Nicole Brown and her friend Ronald Goldman were murdered on June 12, 1994. Simpson was charged with their deaths and subsequently acquitted of all criminal charges in a controversial criminal trial. In the unanimous jury findings of a civil court case in February 1997, Simpson was found liable for the wrongful death of Ronald Goldman and battery of Nicole Brown.


Nicole Simpson/Ronald Goldman murder trialEdit

In 1995, Simpson was acquitted of the murder of his second wife, Nicole Brown Simpson and Ronald Goldman after a lengthy, internationally publicized criminal trial – the People v. Simpson. A 1997 judgment against Simpson for their wrongful deaths was awarded in civil court, and to date he has paid little of the $33.5 million judgement.[12] His book, If I Did It (2006), which purports to be a first-person fictional account of the murders had he actually committed them, was withdrawn by the publisher just before its release. The book was later released by the Goldman family.[13]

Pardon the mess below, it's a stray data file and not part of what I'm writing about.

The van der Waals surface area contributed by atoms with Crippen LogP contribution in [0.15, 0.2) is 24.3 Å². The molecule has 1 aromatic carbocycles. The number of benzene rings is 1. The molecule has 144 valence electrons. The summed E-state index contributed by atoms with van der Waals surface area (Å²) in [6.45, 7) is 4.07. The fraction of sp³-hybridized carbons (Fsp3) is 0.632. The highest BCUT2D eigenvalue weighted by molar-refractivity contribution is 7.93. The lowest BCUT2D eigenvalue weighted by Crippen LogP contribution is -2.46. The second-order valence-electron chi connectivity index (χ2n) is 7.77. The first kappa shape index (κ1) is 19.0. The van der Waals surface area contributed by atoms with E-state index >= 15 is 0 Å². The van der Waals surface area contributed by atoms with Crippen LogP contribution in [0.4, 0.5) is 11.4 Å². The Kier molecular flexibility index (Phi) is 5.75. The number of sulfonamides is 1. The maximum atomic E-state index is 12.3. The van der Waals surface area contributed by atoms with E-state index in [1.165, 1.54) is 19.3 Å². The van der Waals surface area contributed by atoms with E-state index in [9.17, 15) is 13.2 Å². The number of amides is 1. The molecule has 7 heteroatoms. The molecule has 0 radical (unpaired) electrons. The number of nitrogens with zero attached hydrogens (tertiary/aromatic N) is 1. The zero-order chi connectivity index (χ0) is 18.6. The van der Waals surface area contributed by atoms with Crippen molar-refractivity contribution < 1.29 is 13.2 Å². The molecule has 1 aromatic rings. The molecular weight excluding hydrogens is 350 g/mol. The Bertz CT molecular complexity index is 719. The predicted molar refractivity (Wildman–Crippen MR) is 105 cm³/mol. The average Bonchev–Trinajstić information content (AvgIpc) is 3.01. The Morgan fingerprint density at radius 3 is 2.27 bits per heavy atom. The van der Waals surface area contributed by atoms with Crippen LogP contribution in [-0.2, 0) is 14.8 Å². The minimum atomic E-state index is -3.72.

Sports memorabilia caseEdit

In September 2007, Simpson was arrested in Las Vegas, Nevada, and charged with numerous felonies, including armed robbery and kidnapping with several accomplices in an attempt to retreive sports memorabilia that he accumulated from his athletic career which was being put up for auction at the Palace Station Hotel-Casino there.[14] In 2008, he was found guilty for his involvement in the incident[15][16] and sentenced to 33 years imprisonment, with a minimum of 9 years without parole.[17] He is serving his sentence at the Lovelock Correctional Center in Lovelock, Nevada.[18]

ReferencesEdit

  1. "O. J. Simpson Biography (1947–)." Film Reference.com.
  2. "Ancestry of O.J. Simpson.", wargs.com.
  3. Schwartz, Larry. "Before trial, Simpson charmed America.". ESPN.com. 2000.
  4. "A timeline of O.J. Simpson's life." CNN.